Belvoir keeps you informed on commercial real estate brokerage and industry news through blog posts and links to updates with our company. Stay up-to-date with the latest information so you can keep going places.
Commercial real estate pros have eyed building life cycle trends for years now, and cycles seem to be getting shorter and shorter. Now, in light of the pandemic, flexibility has become even more of a concern for owners and tenants alike.
Imagine Houston as a 15-minute city, where everything a person needs is just a quick walk from their house or apartment. The average U.S. household spends 16% of its income on transportation costs — in fact, transportation is the second-highest expense behind housing.
In recent years, Houston has been dubbed the “Silicon Bayou” due to enticing commercial real estate opportunities that have led tech companies nationwide to take note. In particular, a number tech firms headquartered in California, such as Hewlett Packard Enterprise (HPE), have been researching and planning relocations to Houston.
Between closures of various retail chains — and others shifting focus to online sales — there has been a recent increase in the amount of available retail space for lease and sale. At the same time, doors are opening for businesses able to consider what such vacant spaces could become.
Office building safety has been top of mind for building owners and tenants everywhere since the start of COVID-19. The good news is, providing optimal safety — and easing the minds of workers and visitors who visit a building — doesn’t have to be a mystery.
While working from home has shown to be effective and it’s easy to stay connected with today’s technology, it’s clear that Houston office space is here to stay.
The first half of 2020 has been anything but normal, to say the least – but Houston real estate is still on an exciting path forward despite the challenges that the coronavirus pandemic has brought.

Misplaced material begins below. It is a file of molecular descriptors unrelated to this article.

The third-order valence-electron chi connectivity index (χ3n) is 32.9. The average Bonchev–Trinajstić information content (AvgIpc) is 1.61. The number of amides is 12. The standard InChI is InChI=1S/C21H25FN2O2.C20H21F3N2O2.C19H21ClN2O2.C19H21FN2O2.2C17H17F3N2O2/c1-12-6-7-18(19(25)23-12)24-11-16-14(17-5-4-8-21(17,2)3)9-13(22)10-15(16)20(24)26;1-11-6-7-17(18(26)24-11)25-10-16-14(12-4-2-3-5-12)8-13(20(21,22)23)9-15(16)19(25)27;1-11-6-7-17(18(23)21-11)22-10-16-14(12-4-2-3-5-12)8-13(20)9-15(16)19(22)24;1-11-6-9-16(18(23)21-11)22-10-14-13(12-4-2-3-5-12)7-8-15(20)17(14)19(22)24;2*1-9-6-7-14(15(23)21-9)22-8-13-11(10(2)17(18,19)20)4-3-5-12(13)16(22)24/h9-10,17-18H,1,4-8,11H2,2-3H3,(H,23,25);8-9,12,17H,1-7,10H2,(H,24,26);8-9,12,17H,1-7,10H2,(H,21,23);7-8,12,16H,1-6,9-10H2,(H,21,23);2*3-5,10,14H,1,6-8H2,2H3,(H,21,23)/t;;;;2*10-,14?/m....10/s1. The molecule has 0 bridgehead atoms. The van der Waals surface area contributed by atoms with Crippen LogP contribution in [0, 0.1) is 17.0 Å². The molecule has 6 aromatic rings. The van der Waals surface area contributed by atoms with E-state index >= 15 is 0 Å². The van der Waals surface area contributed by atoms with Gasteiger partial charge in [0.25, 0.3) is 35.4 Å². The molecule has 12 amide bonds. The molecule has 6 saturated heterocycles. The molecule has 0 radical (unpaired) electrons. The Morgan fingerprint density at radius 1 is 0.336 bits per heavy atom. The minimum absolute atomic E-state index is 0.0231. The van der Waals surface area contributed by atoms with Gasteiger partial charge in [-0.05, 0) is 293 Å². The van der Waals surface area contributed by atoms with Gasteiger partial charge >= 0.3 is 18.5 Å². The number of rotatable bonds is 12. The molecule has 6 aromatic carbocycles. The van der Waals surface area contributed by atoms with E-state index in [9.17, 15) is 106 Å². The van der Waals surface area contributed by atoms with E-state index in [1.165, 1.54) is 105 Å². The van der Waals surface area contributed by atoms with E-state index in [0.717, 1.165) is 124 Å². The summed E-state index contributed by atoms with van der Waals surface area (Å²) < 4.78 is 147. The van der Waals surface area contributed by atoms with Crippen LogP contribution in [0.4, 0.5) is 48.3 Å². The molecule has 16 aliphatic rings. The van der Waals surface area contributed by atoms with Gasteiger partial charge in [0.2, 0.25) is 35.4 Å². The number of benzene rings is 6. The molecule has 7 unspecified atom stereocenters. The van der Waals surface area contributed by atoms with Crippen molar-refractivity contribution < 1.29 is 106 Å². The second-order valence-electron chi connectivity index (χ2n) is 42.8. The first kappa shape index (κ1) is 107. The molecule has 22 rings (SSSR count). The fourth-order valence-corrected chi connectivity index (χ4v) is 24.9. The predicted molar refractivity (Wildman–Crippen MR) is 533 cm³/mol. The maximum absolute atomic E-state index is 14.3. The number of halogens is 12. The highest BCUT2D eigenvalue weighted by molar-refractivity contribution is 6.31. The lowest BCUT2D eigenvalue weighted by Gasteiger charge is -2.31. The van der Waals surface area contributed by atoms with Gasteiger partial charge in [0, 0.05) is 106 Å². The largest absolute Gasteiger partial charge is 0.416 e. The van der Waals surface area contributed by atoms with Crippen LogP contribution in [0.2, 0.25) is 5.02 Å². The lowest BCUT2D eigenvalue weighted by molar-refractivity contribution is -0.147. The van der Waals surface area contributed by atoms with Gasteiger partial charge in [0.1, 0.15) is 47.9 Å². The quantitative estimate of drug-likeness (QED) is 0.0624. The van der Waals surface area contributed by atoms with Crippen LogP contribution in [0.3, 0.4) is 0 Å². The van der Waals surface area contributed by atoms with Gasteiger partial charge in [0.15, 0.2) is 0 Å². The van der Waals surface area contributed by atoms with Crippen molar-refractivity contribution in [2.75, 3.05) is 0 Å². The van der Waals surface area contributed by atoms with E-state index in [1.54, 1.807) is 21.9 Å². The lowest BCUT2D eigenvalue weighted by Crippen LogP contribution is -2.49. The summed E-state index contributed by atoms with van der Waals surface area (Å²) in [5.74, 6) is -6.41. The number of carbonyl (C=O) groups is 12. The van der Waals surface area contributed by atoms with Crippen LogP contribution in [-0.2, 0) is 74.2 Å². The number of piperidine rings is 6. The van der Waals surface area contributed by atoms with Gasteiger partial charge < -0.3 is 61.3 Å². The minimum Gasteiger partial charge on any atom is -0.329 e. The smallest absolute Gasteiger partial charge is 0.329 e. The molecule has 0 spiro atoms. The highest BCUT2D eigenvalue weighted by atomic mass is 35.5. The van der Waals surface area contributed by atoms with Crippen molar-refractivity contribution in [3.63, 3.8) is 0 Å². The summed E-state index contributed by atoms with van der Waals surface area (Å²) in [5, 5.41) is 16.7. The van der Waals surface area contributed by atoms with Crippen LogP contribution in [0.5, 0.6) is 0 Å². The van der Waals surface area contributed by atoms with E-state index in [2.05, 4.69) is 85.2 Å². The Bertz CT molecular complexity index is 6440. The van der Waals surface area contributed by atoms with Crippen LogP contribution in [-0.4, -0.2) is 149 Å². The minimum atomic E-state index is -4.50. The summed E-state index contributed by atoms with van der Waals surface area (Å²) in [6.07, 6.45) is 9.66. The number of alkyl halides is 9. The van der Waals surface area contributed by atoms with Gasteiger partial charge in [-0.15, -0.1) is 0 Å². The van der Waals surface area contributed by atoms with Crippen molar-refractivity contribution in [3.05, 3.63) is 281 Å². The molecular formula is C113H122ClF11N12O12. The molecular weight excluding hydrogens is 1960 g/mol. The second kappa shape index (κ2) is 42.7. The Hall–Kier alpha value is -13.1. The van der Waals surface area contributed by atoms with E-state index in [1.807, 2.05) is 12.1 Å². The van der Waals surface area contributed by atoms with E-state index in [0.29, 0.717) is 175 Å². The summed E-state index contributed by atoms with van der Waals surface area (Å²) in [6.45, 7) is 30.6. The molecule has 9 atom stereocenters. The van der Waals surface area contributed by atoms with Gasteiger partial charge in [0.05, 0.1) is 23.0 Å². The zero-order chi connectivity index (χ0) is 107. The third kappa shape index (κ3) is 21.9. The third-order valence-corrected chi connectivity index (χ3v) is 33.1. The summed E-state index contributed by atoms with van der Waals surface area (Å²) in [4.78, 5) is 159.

The coronavirus pandemic has brought with it a lot of uncertainty, and the real estate industry isn’t immune.
Demand for industrial real estate in Houston is high, and it continues to rise as we move further into the new year.
Since the oil downturn of 2015-2016, downtown Houston has been plagued by what can only be described as a sublease glut. Sublease space in the Houston area has stood above 9M SF for nearly four years, seemingly with no immediate end in sight. But Houston’s sublease hangover may soon be cured, according to a panel discussion at Bisnow’s recent Future of Downtown event on September 27.
As oil prices steady, Houston’s real estate market is making a rapid comeback throughout the greater Bayou City area. This especially rings true in downtown Houston, where new construction, infrastructure improvement and increased tenant interest are revitalizing the city and rebranding its center as “the place to be.” Downtown Houston is slowly being redefined, as the old is cleared to make way for the new and public perception of the area is altered.
The historic four-story Sears building on the corner of Main and Wheeler has long awaited its renovation, after plans were announced in April 2018 for a new “innovation district” in Midtown encompassing 9.4 acres anchored by the former retail structure. The project, which rechristens the Sears building “The Ion,” was conceived as a hub designed to bring Houston’s entrepreneurial and technological ecosystem to a centralized space for investors. Ground was broken in late July.
Recognized as the energy capital of the world, it’s no surprise that Houston’s real estate focus is typically centered around the current oil and gas economy. However, the healthcare industry here has grown dramatically over the past 30 years, and now accounts for a significant portion of the overall Houston real estate market. The Texas Medical Center (TMC) – the world’s largest concentration of healthcare and research institutions – continues to expand, along with hospitals and medical office buildings being constructed in suburban areas outside of the city’s inner loop and far into the growing markets of Sugar Land, The Woodlands, Katy and Cypress as residents increasingly prefer to seek healthcare closer to home.